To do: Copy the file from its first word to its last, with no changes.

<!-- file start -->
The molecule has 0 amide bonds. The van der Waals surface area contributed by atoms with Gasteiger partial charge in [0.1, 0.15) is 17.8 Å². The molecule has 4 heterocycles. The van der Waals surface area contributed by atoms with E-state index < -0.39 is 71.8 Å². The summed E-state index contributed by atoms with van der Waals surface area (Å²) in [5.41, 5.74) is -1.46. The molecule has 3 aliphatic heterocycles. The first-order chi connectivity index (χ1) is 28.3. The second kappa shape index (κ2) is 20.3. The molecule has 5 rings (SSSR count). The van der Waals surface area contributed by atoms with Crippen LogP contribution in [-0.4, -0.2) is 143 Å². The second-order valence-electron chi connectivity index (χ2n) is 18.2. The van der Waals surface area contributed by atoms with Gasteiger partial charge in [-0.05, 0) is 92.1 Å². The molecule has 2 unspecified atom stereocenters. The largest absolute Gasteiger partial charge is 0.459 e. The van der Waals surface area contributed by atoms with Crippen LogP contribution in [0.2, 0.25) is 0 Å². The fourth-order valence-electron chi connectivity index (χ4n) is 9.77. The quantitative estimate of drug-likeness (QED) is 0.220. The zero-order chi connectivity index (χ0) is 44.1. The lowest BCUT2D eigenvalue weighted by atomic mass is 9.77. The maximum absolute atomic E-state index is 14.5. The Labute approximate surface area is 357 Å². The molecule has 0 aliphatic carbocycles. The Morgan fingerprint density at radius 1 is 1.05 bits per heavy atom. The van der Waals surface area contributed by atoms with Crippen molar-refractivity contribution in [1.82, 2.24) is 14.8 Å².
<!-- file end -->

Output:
The molecule has 0 amide bonds. The van der Waals surface area contributed by atoms with Gasteiger partial charge in [0.1, 0.15) is 17.8 Å². The molecule has 4 heterocycles. The van der Waals surface area contributed by atoms with E-state index < -0.39 is 71.8 Å². The summed E-state index contributed by atoms with van der Waals surface area (Å²) in [5.41, 5.74) is -1.46. The molecule has 3 aliphatic heterocycles. The first-order chi connectivity index (χ1) is 28.3. The second kappa shape index (κ2) is 20.3. The molecule has 5 rings (SSSR count). The van der Waals surface area contributed by atoms with Crippen LogP contribution in [-0.4, -0.2) is 143 Å². The second-order valence-electron chi connectivity index (χ2n) is 18.2. The van der Waals surface area contributed by atoms with Gasteiger partial charge in [-0.05, 0) is 92.1 Å². The molecule has 2 unspecified atom stereocenters. The largest absolute Gasteiger partial charge is 0.459 e. The van der Waals surface area contributed by atoms with Crippen LogP contribution in [0.2, 0.25) is 0 Å². The fourth-order valence-electron chi connectivity index (χ4n) is 9.77. The quantitative estimate of drug-likeness (QED) is 0.220. The zero-order chi connectivity index (χ0) is 44.1. The lowest BCUT2D eigenvalue weighted by atomic mass is 9.77. The maximum absolute atomic E-state index is 14.5. The Labute approximate surface area is 357 Å². The molecule has 0 aliphatic carbocycles. The Morgan fingerprint density at radius 1 is 1.05 bits per heavy atom. The van der Waals surface area contributed by atoms with Crippen molar-refractivity contribution in [1.82, 2.24) is 14.8 Å².